So last week I started reading the Elizabeth Smart story, written by Elizabeth Smart herself. At the age of 14 she was kidnapped out of her bed in the middle of the night by a man and woman, and kept as a "wife" and "handmaiden" in the mountains of Utah and the desert of California for nine months before she was rescued. She endured extreme weather conditions, days without food or water, being chained to a tree, threatened, and sexually assaulted over and over again. I actually started it and finished it in one day (just don't ask me if anything else got done, pretty sure my kids and husband survived on popcorn and cereal and spent the day rolling around in piles of unfolded laundry). It was a quick and easy read, word wise, not so much emotion wise. Emotionally it was draining and terrifying, but also full of hope and healing. It has now been more than 10 years since her kidnapping, and after her rescue she went on to college, to serve an LDS mission, and has since been married in an LDS temple. Elizabeth's perspective is so much greater than I think mine would be. I want to share part of the ending chapter that touched me and that I've thought about numerous times.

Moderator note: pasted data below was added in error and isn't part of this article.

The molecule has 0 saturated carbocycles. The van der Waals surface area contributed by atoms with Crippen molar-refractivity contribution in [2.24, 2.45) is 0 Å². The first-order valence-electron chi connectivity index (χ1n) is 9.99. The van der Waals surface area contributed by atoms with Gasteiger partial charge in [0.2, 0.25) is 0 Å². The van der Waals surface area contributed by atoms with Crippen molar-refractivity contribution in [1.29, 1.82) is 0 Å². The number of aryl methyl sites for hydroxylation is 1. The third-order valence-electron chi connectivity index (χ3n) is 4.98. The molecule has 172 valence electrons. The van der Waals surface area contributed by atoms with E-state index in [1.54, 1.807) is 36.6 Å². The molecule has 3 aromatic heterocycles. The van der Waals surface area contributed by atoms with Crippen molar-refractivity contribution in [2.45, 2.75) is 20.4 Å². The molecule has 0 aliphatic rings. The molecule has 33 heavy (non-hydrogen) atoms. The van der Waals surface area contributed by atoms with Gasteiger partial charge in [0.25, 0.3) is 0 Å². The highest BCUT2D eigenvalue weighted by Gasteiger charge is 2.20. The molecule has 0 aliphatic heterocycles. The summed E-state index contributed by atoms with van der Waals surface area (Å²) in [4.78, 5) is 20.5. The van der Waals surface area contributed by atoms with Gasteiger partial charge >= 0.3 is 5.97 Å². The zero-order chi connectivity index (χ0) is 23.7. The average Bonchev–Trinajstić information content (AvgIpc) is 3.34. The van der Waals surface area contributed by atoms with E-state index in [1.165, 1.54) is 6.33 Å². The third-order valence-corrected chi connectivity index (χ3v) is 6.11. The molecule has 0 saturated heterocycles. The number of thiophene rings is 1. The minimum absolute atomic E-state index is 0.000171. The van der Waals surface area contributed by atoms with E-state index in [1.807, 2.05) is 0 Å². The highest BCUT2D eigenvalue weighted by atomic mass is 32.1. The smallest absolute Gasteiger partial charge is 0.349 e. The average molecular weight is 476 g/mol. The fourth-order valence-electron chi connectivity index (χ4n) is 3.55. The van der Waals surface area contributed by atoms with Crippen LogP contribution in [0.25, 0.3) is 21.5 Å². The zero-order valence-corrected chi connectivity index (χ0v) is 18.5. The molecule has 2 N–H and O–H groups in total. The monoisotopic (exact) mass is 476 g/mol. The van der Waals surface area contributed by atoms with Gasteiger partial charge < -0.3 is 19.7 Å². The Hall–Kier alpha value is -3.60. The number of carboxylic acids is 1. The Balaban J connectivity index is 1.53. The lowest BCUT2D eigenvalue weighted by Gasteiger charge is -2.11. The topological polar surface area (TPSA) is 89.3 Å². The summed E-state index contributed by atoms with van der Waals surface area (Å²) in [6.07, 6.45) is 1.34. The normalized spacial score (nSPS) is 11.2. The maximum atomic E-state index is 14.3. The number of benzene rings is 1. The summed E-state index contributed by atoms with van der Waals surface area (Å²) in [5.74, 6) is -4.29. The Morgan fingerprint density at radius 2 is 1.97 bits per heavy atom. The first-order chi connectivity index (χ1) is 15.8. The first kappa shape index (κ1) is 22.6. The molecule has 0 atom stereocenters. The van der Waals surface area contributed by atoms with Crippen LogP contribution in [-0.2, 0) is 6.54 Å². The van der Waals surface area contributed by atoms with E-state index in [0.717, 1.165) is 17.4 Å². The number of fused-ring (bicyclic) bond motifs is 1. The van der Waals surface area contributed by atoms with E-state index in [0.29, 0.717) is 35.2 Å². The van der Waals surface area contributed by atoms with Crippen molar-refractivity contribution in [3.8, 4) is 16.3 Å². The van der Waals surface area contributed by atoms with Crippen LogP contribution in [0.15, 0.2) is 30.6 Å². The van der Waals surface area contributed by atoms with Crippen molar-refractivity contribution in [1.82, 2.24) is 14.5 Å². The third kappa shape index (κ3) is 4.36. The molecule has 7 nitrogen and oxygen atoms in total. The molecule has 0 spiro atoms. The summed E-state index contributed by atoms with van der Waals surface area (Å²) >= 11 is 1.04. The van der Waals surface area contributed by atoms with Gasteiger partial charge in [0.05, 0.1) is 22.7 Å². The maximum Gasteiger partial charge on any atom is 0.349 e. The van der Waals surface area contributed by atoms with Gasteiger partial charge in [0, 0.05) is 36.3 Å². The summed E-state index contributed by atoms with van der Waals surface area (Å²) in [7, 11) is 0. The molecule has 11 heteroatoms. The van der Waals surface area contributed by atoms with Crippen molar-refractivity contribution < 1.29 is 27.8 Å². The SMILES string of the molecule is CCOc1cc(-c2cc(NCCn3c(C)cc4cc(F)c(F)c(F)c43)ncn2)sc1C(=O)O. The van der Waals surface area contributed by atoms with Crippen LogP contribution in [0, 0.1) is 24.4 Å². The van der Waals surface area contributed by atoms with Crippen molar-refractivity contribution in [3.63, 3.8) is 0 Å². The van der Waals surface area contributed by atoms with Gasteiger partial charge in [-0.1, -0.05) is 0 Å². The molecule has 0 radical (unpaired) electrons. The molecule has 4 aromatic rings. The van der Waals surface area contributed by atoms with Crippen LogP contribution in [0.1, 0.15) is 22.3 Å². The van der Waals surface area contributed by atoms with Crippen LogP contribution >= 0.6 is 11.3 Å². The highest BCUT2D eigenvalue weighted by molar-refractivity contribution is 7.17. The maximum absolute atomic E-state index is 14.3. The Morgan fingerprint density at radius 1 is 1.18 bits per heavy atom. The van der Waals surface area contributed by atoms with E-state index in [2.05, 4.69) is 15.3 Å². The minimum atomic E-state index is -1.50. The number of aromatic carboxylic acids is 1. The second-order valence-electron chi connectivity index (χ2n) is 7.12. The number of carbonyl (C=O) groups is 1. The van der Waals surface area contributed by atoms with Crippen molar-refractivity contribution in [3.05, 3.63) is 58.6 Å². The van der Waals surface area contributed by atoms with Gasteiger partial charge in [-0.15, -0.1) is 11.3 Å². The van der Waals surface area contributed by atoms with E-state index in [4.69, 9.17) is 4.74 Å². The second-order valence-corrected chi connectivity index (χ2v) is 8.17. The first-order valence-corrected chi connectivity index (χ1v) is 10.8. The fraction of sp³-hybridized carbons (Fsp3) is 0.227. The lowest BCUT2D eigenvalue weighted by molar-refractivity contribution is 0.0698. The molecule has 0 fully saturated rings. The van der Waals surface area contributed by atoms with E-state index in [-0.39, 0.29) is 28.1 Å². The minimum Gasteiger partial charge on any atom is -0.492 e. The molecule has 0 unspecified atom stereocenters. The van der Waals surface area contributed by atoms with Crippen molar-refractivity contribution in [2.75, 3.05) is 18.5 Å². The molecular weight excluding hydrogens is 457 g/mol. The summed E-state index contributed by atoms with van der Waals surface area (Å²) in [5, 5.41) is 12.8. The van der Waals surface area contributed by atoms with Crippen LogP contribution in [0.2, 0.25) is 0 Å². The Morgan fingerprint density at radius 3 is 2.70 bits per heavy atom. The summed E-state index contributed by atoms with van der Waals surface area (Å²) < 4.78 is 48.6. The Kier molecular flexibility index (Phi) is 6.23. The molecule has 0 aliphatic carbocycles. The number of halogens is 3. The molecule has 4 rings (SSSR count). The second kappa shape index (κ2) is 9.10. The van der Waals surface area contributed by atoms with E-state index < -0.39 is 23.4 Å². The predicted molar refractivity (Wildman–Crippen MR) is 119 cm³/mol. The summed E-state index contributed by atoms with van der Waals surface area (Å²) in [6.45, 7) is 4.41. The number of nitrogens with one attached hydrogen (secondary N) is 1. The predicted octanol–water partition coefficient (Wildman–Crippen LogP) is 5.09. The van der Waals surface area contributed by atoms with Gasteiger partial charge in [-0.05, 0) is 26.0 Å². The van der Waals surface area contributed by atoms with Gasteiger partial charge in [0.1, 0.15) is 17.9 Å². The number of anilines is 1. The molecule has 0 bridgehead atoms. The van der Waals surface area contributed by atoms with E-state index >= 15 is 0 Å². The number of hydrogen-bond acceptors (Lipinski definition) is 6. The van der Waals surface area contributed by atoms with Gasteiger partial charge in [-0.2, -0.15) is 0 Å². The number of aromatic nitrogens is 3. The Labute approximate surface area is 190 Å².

As of this writing, I am 25 years old. I have been alive for 307 months. Nine of those months were pretty terrible. But 298 of those months have been very good. I have been happy. I have been very blessed. Who knows how many more months I have to live? But even if I died tomorrow, nine out of 307 seems like pretty good odds.
I have had this paragraph rolling around in my head since I read it. I'd say nine of those months were more than "pretty terrible." They were full of the most violating, traumatizing, dehumanizing things a person can experience. And yet, she has the perspective to say nine out of 307 is pretty good odds. We all have our deserts, our dark times. Ours might not be as public as Elizabeth's, they might not seem as heavy, but for each individual our dark times can be overwhelming. As we come out of those dark times, as we move towards healing, what a beautiful blessing it would be to have the perspective that Elizabeth Smart has been able to achieve.
To be able to say, yeah, that was pretty terrible. But nine out of 307 ain't bad.